SXSWi 2010: Day 2

I was up bright and early on the Saturday but none of the earliest sessions really took my fancy so I went exploring, wandering towards the upper floors of the Convention Centre and happening upon the Day Stage, which turned out to be a good move. 37signals’ Jason Fried came out came out and held forth on the subject of running a business.

He was reading chapters from REWORK, their latest book and one that I’ve since bought and (more surprisingly) read. It’s full of short, opinionated chapters, most containing some good common sense. The general aim of the book seems to be to try and dispel the myth that to be a successful business person you need to take on as much work as possible, please as many people as possible, work 23 hour days and grow as much as possible. Simple stuff and, as I said, pretty much common sense, but a useful counterpoint to much of the perceived wisdom out there.

It was a good morning actually, because next I went along to Design for Awareness: Mobile Technologies and Health which I went along to because I thought it would be interesting and a sidestep from my usual areas of interest. As it turned out it couldn’t have been more relevant to my current interests. I don’t think my notes quite reflect what was going through my head while I was sat there but I’ll try and get them written up separately later. In the meantime, here are Jason Hall’s notes.

Next up was Designing The First Fifteen Minutes. Another good session and another one I’ll write up notes for separately. My go-to person on this kind of stuff is Joshua Porter who was name-checked right at the end. It was good to get some different examples of effective sign-ups.

At this point I had a bit of a break before catching the second half of Ze Frank Conversation: The Creative Lifestyle. The main topic of conversation seemed to concern Ze’s attempts at cracking the traditional entertainment industry. I’m not entirely sure what the main story was there but he had the air of a man whose time had been wasted on an endeavour he was never utterly sold on. Actually, his story reminded me a bit of Stringer Bell’s (without the drugs, guns and so on)

The last session of the day was Gaming the System with 4chan. A generally amiable meander with Christopher Poole and a pretty decent end to the day. I didn’t take any notes because I wasn’t really there to learn anything, although a theory that Wikipedia is a game for fans of bureaucracy has stuck with me.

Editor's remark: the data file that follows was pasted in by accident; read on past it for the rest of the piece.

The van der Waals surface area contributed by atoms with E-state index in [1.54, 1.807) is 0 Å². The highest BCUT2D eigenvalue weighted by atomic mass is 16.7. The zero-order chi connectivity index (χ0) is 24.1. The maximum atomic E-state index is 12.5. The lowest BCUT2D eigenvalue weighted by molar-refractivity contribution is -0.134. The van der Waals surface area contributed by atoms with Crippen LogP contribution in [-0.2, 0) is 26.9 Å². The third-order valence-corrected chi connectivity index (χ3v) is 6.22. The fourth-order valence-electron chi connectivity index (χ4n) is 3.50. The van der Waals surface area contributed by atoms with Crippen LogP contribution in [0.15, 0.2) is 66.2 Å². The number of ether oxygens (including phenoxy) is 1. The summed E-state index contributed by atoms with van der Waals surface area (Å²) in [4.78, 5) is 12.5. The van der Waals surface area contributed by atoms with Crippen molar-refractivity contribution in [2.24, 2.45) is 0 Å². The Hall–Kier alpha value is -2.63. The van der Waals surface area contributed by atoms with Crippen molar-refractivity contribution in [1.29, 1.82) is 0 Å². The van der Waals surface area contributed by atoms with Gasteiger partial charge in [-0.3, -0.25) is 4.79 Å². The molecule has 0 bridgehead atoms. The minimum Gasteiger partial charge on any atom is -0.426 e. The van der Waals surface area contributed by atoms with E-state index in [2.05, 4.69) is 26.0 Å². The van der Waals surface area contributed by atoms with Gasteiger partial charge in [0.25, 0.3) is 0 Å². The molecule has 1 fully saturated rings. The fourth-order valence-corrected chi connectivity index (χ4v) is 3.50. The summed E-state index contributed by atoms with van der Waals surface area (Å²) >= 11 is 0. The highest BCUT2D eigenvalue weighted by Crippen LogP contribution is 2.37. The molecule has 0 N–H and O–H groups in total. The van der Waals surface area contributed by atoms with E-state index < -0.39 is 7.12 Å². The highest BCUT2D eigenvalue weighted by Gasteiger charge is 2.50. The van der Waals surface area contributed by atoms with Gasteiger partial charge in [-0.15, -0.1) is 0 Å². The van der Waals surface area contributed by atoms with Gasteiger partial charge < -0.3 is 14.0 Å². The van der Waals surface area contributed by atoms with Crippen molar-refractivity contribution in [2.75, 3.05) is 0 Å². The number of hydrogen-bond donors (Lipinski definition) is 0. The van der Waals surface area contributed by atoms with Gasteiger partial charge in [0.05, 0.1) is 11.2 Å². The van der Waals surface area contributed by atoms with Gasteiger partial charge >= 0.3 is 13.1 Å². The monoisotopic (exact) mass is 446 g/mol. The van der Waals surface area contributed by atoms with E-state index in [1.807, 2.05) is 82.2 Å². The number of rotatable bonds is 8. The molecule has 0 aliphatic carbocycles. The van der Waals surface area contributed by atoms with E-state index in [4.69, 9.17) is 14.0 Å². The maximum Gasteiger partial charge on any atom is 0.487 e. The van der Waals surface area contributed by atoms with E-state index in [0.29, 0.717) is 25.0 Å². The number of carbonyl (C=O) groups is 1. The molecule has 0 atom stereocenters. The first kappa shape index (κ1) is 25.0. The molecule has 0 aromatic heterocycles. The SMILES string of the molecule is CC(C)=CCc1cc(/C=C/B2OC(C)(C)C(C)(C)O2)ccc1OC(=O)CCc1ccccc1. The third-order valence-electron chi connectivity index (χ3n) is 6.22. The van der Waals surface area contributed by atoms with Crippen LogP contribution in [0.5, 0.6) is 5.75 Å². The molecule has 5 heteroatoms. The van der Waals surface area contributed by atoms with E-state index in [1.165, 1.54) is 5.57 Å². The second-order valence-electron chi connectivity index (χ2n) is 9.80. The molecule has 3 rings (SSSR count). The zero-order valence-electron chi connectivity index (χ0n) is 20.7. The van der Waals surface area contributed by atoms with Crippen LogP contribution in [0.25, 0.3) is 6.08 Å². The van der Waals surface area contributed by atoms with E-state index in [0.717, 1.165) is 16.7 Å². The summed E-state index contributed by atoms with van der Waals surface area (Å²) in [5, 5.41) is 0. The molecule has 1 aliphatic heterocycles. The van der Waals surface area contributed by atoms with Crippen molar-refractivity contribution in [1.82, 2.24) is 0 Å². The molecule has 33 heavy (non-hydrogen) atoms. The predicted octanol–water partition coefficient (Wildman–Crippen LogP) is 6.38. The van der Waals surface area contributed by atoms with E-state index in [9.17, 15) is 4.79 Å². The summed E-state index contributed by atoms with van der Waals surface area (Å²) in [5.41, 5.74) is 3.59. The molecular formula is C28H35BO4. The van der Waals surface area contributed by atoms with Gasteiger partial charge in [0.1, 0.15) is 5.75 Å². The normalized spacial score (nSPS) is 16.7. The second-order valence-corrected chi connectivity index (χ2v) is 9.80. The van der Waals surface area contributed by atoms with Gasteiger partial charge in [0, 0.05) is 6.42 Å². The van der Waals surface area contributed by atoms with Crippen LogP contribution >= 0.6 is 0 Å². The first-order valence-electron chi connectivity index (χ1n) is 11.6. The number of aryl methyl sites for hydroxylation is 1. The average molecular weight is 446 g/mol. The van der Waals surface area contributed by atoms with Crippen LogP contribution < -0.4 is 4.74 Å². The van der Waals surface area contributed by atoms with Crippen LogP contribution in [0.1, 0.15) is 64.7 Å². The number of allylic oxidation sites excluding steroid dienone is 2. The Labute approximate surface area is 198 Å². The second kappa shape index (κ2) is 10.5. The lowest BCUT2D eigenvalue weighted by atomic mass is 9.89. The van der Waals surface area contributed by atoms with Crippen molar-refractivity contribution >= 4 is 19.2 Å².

Back from SXSW

SXSWi.Austin. - Big Brother House

I got back from SXSWi yesterday. I’ve got notes to write up about the various sessions I went to (the good ones at least) but for now:

  • It was good. Not revelatory, but definitely worthwhile
  • Sitby.us was a great iPhone friendly tool, much better than the official app. Here’s my schedule for the week
  • I lost my voice for the first few days. Socialising when you can’t talk can be a depressing experience
  • Again, meeting folks from the UK was the best and most useful part of the trip
  • We stayed in a great house (above) but next year I’d rather be closer to the centre of town
  • If you think there’s a limit to the number of foods that can be served with cheese, you’ve not been to Texas
  • Texan cab drivers are great ambassadors for their city, although the one that kept going on about the Cherokee nation did scare me a little

(Pic by Toby Barnes)

SXSWi bits n bobs

It was a while ago now, but I’ve got a few notes left over from a couple of panels I went to and I may as well dump them here in a single post – you never know what someone else will find useful, so here they are:

Regional Whuffie – Attracting Innovation

Or ‘the co-working panel’. Truth be told, ‘awesome fatigue’ had taken hold around this point and so, although the panelists were all interesting people doing interesting things, the excessive chuminess and back-slapping was a little hard to stomach.

It’s a problem that marred many of the panels – a lack of incisive questioning which glossed over the troubles, mistakes and difficulties to allow much less useful evangelism/self-promotion.

To spin the self-promotion more positively, this panel saw some interesting case-studies including The Runway Project and ArtCamp.

On the question of how to fund a coworking space, the advice was to not think of it as a business but to do the minimum necessary at any time. Focus on improving community and the city as a whole. The space will follow.

The other piece of advice was to adopt successful international projects such as Pecha Kucha nights, Ignite or 20×2.

How LA Built a Successful Tech Community

The worst panel I attended but the fascinating awfulness of it all left me rooted to my chair. Apparently LA’s scene is a humble one, living in the shadow of LA’s entertainment industry and the San Francisco scene. I didn’t see a lot of humility though.

Half the room were LA residents and things never really lifted above being an insular love-in/bitching session.

The lessons, such as there were any, were to self-promote and to promote others around you. Actually, this is probably worth bearing in mind – there’s been plenty of good stuff happening in Birmingham but information about this rarely gets outside the bubble. The social media surgeries, for example, tend to generate a few blog posts where people say what a good thing they are and those posts are read by others who attended. What about writing a press release and sending it to a newspaper/some council officers/charity workers instead?